There's all sorts of other interesting things. Honestly, I don't see how the x86 will benefit Mac OS X, and OS X is the primary thing for Apple, not their hardware.. which is about the only place that will get any improvements at all.

I still just don't see that one, maybe I don't get the point, after all I didn't wait to hear about all this wonderful news until the keynote was available, and even then I didn't have the attention span to even skip through all the crap statistics and stuff I don't really care about. Sorry Eug, detail-mangling aint my thing!

I know, I know.. Intel stuff is waaaaay better than anything else on the market. That's why the IBM-based stuff is almost 3/4 of the things in the top 15... errrr.. *massive amount of ^Hs* I forgot Intel has no interest in supercomputers... and that's why most of the super battery life laptops have crappy graphics chips and overestimated battery life figures *ducks* AGAIN MY APOLOGIES FOR LYING!!!!one!!

I suppose that the Mac Mini sucks so bad it only sucks 14 watts in regular operation is another one of those really crappy things, ya know after all, if Apple chooses to sell x86 machines, they'll magically have $400 3.6ghz machines for sell if you head to Ben's Bargains.net and use 3 coupon codes, order, and then call that idiot in India and tell them a gazillion things to get them to drop the price another 5 bucks...

Options options options.. sometimes options stink. PS2, serial, crap like that... aint really what I call ideal. lol...

*tosses in another edit*

I know, I know.. I'm expecting to see a half dozen quotes out of this post including comments such as "OMG that's so wrong!" and "Link the idiot posts again" but just shoving an Intel board into an Apple case aint gonna cut it, remember this company is run by someone who used to tell Apple's engineers to try and redo their motherboards because "they didn't look right" -- okay that only happened once but it's still there!

BIOS aint gonna do us any good though, OTOH if Apple chooses to promote OpenFirmware on the x86 side, it'd be REALLY NICE to see more companies use it! Intel, being on Apple's side, would likely try to force feed the rest of the intel-using hardware market into running these sorts of things, and MS being intel's hardware b!tch would have to support em. Guess what guys, that means more video cards that work on Macs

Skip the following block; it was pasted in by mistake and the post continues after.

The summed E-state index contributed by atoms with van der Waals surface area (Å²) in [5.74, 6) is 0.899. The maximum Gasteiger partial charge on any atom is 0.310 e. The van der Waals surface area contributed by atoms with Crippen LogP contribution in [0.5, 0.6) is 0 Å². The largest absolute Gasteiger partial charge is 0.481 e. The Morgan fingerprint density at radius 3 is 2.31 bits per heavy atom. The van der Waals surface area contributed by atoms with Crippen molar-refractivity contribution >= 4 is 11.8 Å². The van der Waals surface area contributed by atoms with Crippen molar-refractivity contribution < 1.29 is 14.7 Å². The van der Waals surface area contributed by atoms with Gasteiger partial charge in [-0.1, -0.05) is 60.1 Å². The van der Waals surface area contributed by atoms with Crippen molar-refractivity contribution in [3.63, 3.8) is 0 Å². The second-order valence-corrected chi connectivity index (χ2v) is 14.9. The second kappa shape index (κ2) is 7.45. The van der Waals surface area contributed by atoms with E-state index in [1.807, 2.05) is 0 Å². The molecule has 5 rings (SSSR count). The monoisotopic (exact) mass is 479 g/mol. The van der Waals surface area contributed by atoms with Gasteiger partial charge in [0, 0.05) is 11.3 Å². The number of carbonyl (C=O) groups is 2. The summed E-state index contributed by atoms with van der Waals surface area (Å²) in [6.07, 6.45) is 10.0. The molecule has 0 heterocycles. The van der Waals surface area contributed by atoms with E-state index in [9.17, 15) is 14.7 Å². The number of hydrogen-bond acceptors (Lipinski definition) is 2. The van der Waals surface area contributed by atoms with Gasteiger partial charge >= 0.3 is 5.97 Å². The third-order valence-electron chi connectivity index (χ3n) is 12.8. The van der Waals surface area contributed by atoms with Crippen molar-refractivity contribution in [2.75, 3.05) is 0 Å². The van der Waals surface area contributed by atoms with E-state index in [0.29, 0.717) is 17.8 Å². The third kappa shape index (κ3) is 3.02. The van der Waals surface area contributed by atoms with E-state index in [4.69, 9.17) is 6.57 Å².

( Last edited by Link; Jul 9, 2005 at 07:35 AM. )
Aloha
     
Posting Junkie
Join Date: Jun 2003
Location: Dangling something in the water… of the Arabian Sea
Status: Offline
Reply With Quote
Jul 9, 2005, 08:24 AM
 
I suppose that the Mac Mini sucks so bad it only sucks 14 watts in regular operation is another one of those really crappy things, ya know after all, if Apple chooses to sell x86 machines, they'll magically have $400 3.6ghz machines for sell if you head to Ben's Bargains.net and use 3 coupon codes, order, and then call that idiot in India and tell them a gazillion things to get them to drop the price another 5 bucks...
I trust you've heard of Pentium M? MUCH faster than the G4, but still low power. A Pentium M based mini would rock.

BIOS aint gonna do us any good though, OTOH if Apple chooses to promote OpenFirmware on the x86 side, it'd be REALLY NICE to see more companies use it! Intel, being on Apple's side, would likely try to force feed the rest of the intel-using hardware market into running these sorts of things, and MS being intel's hardware b!tch would have to support em.
Err... Apple has already said that Open Firmware is soon dead. They probably won't have BIOS, but will use Intel's Extensible Firmware Interface.

Sorry Eug, detail-mangling aint my thing!
Of course, that's why it's no surprise that you get so many of the details wrong.
     
Mac Elite
Join Date: Mar 2000
Location: Allston, MA, USA
Status: Offline
Reply With Quote
Jul 9, 2005, 10:26 AM
 
I'm curious, if Macs are Macs because they use the PPC chip, what was the original Macintosh? Or the Macintosh 512? How about the II Ci, LC III, Centris 650, or Quadra 800? I'm pretty sure none of those had PPC chips in them.

Or are we saying the 68k based machines were Macintoshes, the PPC machines were Macs, and the Intel machines are something else?